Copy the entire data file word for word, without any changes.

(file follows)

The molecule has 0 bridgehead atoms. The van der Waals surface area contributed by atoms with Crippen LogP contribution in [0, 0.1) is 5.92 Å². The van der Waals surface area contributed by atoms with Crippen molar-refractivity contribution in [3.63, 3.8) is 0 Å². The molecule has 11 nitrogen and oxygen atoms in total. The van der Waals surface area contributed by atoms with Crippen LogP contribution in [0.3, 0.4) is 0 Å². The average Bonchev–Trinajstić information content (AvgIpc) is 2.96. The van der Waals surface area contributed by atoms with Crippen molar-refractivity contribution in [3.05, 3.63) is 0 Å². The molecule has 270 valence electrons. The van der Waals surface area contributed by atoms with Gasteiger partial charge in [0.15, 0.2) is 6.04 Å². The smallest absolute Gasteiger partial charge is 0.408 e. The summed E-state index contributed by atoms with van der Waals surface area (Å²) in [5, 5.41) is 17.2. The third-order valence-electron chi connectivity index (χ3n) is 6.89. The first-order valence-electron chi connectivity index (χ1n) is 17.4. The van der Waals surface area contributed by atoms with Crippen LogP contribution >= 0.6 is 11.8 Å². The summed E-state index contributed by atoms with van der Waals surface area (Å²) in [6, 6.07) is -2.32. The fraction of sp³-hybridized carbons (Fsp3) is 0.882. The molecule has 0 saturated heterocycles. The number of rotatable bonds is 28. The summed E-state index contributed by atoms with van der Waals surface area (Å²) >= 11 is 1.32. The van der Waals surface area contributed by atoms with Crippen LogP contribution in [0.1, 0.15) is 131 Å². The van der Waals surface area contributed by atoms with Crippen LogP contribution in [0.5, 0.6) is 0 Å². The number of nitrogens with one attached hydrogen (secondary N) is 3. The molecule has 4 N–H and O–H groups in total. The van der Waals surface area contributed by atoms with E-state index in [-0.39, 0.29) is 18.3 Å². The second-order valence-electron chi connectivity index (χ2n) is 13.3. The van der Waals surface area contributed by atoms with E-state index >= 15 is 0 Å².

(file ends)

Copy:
The molecule has 0 bridgehead atoms. The van der Waals surface area contributed by atoms with Crippen LogP contribution in [0, 0.1) is 5.92 Å². The van der Waals surface area contributed by atoms with Crippen molar-refractivity contribution in [3.63, 3.8) is 0 Å². The molecule has 11 nitrogen and oxygen atoms in total. The van der Waals surface area contributed by atoms with Crippen LogP contribution in [0.3, 0.4) is 0 Å². The average Bonchev–Trinajstić information content (AvgIpc) is 2.96. The van der Waals surface area contributed by atoms with Crippen molar-refractivity contribution in [3.05, 3.63) is 0 Å². The molecule has 270 valence electrons. The van der Waals surface area contributed by atoms with Gasteiger partial charge in [0.15, 0.2) is 6.04 Å². The smallest absolute Gasteiger partial charge is 0.408 e. The summed E-state index contributed by atoms with van der Waals surface area (Å²) in [5, 5.41) is 17.2. The third-order valence-electron chi connectivity index (χ3n) is 6.89. The first-order valence-electron chi connectivity index (χ1n) is 17.4. The van der Waals surface area contributed by atoms with Crippen LogP contribution >= 0.6 is 11.8 Å². The summed E-state index contributed by atoms with van der Waals surface area (Å²) in [6, 6.07) is -2.32. The fraction of sp³-hybridized carbons (Fsp3) is 0.882. The molecule has 0 saturated heterocycles. The number of rotatable bonds is 28. The summed E-state index contributed by atoms with van der Waals surface area (Å²) >= 11 is 1.32. The van der Waals surface area contributed by atoms with Crippen LogP contribution in [0.1, 0.15) is 131 Å². The van der Waals surface area contributed by atoms with Crippen LogP contribution in [0.5, 0.6) is 0 Å². The number of nitrogens with one attached hydrogen (secondary N) is 3. The molecule has 4 N–H and O–H groups in total. The van der Waals surface area contributed by atoms with E-state index in [-0.39, 0.29) is 18.3 Å². The second-order valence-electron chi connectivity index (χ2n) is 13.3. The van der Waals surface area contributed by atoms with E-state index >= 15 is 0 Å².